In Feb. 5 IssueBy Greg WellsTimes Journal Managing Editor
"I've been coming to this for 12 years," said Larry Grigsby. "Normally they were booking 40 or 50 packages, that includes a room and the buffalo dinner, this year I think they booked 19."
Grigsby and his wife, concessionaires at the Native American Weekend at Lake Cumberland State Park last weekend, were discounting their wears to the small group of people who visited the event.
He said the event being canceled the previous year may have had an effect, but the economy and terrible weather likely had as much effect.
It would seem though that not all of that effect was negative.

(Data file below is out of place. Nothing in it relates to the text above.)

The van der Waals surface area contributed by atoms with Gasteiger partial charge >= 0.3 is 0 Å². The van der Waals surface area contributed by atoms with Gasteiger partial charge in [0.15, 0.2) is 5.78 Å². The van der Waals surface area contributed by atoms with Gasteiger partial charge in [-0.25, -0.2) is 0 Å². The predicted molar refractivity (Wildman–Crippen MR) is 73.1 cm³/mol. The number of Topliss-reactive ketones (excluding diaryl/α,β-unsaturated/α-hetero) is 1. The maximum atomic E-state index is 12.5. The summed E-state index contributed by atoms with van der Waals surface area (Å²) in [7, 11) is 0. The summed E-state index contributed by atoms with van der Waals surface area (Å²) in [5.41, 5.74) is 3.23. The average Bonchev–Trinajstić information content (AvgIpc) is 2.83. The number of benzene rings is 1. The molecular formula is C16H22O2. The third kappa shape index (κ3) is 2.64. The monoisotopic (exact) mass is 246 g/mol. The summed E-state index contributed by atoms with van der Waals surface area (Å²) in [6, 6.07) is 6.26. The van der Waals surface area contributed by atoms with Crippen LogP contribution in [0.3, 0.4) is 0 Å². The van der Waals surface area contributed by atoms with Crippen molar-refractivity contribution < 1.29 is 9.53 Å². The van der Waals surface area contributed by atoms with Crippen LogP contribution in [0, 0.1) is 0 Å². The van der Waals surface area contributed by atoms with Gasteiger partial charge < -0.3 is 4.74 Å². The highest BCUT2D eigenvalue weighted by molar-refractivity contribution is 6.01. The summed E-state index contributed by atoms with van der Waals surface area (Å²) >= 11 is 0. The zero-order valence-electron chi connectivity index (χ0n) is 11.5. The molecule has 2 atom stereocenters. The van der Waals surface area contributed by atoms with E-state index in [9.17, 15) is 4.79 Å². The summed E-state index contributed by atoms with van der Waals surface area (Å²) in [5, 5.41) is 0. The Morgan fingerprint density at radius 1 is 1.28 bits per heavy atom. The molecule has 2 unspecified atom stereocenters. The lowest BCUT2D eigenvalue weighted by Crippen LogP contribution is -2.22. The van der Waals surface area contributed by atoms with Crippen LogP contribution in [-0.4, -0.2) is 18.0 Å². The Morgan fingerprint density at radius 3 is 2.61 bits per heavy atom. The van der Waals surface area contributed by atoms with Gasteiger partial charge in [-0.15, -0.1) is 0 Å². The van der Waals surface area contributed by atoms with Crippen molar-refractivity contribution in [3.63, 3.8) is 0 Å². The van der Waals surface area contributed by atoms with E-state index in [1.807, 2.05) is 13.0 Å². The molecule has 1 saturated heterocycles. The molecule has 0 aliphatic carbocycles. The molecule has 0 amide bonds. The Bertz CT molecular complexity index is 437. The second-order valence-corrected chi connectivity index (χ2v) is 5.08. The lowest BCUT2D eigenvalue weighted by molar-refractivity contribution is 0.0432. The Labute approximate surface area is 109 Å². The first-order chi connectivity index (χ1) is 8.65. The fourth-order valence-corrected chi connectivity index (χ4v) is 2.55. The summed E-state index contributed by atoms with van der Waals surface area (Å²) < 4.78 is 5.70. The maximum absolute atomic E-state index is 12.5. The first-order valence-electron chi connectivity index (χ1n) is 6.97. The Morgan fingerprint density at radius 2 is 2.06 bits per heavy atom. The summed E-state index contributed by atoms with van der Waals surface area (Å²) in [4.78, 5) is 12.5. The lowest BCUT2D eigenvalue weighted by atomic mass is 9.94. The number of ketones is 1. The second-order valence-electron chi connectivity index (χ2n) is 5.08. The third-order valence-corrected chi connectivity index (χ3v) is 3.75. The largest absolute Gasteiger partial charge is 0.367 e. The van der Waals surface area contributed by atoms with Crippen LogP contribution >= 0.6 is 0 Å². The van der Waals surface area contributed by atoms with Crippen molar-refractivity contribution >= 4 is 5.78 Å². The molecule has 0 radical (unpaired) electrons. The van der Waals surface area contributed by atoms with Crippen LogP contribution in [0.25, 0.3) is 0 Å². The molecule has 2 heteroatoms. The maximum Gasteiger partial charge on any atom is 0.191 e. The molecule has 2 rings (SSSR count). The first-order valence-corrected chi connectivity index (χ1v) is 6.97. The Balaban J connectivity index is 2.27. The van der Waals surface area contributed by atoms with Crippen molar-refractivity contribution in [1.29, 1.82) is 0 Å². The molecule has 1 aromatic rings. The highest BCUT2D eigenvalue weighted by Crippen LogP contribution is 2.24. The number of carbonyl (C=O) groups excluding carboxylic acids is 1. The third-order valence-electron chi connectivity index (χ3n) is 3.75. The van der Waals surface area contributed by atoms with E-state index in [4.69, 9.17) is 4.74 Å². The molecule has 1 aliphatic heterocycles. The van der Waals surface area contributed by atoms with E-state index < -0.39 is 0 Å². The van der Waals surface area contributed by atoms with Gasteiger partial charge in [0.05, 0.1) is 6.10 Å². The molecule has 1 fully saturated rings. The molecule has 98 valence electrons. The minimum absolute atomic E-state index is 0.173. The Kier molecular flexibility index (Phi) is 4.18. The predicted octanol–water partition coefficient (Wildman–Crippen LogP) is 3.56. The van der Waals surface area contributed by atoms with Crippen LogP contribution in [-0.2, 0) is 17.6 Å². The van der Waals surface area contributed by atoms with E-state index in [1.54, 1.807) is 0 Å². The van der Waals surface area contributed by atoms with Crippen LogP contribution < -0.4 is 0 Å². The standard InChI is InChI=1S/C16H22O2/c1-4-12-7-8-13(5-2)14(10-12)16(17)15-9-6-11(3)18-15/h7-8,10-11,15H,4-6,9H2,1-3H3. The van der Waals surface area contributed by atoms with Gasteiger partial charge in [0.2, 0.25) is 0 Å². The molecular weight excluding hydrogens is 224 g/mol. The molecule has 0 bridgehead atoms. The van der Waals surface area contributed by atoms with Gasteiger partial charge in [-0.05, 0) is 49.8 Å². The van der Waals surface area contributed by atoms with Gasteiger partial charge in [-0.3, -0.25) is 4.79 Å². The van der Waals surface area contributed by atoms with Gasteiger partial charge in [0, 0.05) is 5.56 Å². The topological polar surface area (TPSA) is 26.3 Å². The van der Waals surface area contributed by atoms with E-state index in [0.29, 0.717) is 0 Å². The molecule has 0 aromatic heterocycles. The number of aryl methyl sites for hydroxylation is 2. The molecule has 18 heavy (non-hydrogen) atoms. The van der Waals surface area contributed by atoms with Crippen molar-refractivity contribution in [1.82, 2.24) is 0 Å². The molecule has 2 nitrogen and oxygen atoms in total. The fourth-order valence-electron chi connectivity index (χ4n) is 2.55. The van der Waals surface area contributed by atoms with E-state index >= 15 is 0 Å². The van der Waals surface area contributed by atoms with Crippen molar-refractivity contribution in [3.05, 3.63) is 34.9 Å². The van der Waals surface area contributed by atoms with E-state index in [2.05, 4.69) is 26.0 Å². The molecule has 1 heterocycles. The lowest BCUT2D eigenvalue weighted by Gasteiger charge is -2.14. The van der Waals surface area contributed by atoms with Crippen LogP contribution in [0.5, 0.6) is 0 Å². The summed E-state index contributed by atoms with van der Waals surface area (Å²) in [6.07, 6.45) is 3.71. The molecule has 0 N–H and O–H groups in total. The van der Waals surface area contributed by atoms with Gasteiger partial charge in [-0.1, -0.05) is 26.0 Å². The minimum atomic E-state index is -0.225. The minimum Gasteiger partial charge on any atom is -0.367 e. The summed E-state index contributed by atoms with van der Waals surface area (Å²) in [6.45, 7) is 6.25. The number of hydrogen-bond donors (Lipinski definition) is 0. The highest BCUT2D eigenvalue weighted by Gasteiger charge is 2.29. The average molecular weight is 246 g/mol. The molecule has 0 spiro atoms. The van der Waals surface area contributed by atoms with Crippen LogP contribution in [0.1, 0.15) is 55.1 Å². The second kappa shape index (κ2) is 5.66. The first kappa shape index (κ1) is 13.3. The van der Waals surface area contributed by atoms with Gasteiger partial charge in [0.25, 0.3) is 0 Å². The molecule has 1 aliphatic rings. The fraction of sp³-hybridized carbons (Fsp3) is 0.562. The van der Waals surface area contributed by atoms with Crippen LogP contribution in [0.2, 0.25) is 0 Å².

"We live in Danville," a woman was overheard to say. "We haven't had any power so we came down here for a stay, to keep warm."
Regardless of the weather or how many were in the crowd, a full schedule of presentations went ahead.
Christina Pavon, from Rockcastle County, said she brings her daughter down to reconnect with their Native-American heritage.
"My great grandmother was Cherokee," said said.
Nearby two brothers with jet-black hair, Taron and Tedd Begay from Sulfur Springs Tenn., were engrossed in their craft project.
When asked if he was having fun at the even Taron said, “Yea, we've been hanging around in the cabin, watching TV and stuff.”